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May 8, 2015

Brussels has improved its growth forecast for Spain

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Brussels has improved its growth forecast for Spain

Brussels has improved its forecast for economic growth in Spain to 2.8% in 2015 and to 2.6% for 2016. Therefore, the forecast GDP growth is in five points more than the European Commission presented in February this year. Meanwhile, the forecasts are less optimistic than those published by the Government of Mariano Rajoy on Thursday: the growth of 2.9% in 2015 and 2016. However, the improvement is less pronounced respect to the unemployment rate, which will be equal to an average of 22.4% in 2015, according to Brussels. Furthermore, the European Commission warned of the risks to meet the state budget deficit in relation to the implementation of the "tax reform in an election year," among other risks of the economic reality of Spain. The European Commission has also revised upwards its forecast for GDP growth in the euro area: around 1.5% this year and 1.9% in 2016.

The European Commission on Tuesday revised its growth forecasts for Spain and increased it to 2.8% of GDP this year (five tenths more than the February estimation) and to 2.6% in 2016 (one tenth more) due to increased employment of population, improving of financial conditions, increasing of confidence and falling of oil prices.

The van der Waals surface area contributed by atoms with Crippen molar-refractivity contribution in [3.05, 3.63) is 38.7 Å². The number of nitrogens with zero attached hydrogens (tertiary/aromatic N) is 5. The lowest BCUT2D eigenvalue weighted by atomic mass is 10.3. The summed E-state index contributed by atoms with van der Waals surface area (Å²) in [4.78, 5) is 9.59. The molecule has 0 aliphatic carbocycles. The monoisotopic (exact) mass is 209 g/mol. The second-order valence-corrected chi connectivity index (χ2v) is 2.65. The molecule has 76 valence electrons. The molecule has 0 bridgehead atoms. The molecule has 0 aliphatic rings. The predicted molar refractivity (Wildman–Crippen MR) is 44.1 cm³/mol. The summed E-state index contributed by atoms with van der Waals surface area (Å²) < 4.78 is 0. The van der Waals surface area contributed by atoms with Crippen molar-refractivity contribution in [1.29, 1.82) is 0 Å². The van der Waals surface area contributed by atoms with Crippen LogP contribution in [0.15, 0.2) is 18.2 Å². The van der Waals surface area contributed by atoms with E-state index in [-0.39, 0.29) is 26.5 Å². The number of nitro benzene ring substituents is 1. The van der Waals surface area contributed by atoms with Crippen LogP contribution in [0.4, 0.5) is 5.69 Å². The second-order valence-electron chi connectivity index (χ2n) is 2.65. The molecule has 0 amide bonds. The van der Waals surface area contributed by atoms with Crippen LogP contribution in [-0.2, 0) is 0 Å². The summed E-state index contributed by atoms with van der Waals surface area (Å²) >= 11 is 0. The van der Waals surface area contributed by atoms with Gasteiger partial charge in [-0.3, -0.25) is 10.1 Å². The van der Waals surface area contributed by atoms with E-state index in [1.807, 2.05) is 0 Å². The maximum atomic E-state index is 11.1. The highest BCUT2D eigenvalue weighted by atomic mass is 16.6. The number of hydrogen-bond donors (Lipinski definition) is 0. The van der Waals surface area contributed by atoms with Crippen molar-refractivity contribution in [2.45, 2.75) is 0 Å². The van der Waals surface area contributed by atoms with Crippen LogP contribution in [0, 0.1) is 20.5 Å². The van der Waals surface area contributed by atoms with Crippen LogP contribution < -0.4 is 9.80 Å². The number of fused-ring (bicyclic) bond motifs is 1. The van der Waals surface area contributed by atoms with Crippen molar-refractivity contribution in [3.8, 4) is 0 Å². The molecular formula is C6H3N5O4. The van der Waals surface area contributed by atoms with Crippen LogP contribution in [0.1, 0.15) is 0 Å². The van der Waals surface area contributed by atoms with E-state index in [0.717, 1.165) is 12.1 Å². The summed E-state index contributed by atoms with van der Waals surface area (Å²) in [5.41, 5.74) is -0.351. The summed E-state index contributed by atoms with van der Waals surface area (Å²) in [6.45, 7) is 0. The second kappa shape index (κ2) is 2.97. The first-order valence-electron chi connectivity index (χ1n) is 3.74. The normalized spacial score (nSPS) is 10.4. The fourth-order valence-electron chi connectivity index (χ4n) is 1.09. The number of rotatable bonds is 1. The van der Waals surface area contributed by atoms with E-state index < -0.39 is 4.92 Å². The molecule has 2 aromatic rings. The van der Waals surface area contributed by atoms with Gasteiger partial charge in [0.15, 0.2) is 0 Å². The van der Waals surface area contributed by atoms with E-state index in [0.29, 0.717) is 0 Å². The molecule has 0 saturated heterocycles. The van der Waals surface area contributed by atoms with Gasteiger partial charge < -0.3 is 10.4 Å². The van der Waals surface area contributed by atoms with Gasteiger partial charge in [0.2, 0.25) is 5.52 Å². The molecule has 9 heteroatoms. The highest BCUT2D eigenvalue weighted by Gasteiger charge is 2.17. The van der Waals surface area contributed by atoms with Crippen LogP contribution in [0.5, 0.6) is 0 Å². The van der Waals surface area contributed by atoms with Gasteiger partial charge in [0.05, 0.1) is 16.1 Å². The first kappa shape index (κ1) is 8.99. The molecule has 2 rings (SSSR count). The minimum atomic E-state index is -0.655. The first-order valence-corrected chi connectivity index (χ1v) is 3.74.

But despite the higher growth rates, Brussels does not expect Spain to fulfill its objective of reducing the public deficit in 2015 (4.5% instead of the expected 4.2%) and 2016 (3.5% instead of 3%). The executive body of the EU predicts that the public debt will continue growing up 100.4% this year and up 101.4% in 2016, while inflation will remain negative in the short term (-0.6% in 2015) thanks to falling of oil prices. In 2016 the inflation rate in Spain, however, will return to positive territory, but remain at a very low 1.1%.

Brussels forecasts are slightly less optimistic than the forecasts of the Government of Mariano Rajoy, who on Thursday announced the forecast GDP growth of 2.9% Spain 2015 and 2016. And in terms of unemployment, the Spanish authorities expect a better rate than that presented by the executive body of the EU, namely 22.1% this year and 19.8% in 2016. The Spanish Finance Minister Cristobal Montoro said that Spain will be able to meet the target of reducing the public deficit. Brussels calculations, however, are less optimistic than those presented by the International Monetary Fund (IMF), which in April raised its forecasts for Spain to 2.5% in 2015 and 2% for 2016. In any case, Spain will be among the major member states of the euro area, which will grow at the most remarkable pace this year, ahead of Germany (1.9%), France (1.1%) and Italy (0.6% ) and will have a rate almost twice higher than the average growth of the countries that use the single currency, the euro (1.5%). Only Ireland (3.6%), Malta (3.6%), Luxembourg (3.4%) and Slovakia (3%) will be able to grow at a rate greater than Spain, while Lithuania will be at the same level of GDP growth.

 

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